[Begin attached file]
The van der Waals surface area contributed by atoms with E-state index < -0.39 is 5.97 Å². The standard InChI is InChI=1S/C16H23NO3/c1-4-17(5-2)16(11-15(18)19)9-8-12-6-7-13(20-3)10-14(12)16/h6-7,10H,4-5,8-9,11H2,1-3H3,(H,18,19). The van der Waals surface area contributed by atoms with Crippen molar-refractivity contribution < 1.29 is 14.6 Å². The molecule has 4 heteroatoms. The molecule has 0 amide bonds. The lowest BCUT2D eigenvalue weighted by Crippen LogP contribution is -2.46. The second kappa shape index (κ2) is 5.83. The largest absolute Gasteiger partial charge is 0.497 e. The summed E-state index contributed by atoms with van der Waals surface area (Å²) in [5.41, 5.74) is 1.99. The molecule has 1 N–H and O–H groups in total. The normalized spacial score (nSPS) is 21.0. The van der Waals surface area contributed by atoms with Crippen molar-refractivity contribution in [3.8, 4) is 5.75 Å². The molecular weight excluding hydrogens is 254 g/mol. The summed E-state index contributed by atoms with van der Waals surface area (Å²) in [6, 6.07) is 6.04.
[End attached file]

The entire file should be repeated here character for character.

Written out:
The van der Waals surface area contributed by atoms with E-state index < -0.39 is 5.97 Å². The standard InChI is InChI=1S/C16H23NO3/c1-4-17(5-2)16(11-15(18)19)9-8-12-6-7-13(20-3)10-14(12)16/h6-7,10H,4-5,8-9,11H2,1-3H3,(H,18,19). The van der Waals surface area contributed by atoms with Crippen molar-refractivity contribution < 1.29 is 14.6 Å². The molecule has 4 heteroatoms. The molecule has 0 amide bonds. The lowest BCUT2D eigenvalue weighted by Crippen LogP contribution is -2.46. The second kappa shape index (κ2) is 5.83. The largest absolute Gasteiger partial charge is 0.497 e. The summed E-state index contributed by atoms with van der Waals surface area (Å²) in [5.41, 5.74) is 1.99. The molecule has 1 N–H and O–H groups in total. The normalized spacial score (nSPS) is 21.0. The van der Waals surface area contributed by atoms with Crippen molar-refractivity contribution in [3.8, 4) is 5.75 Å². The molecular weight excluding hydrogens is 254 g/mol. The summed E-state index contributed by atoms with van der Waals surface area (Å²) in [6, 6.07) is 6.04.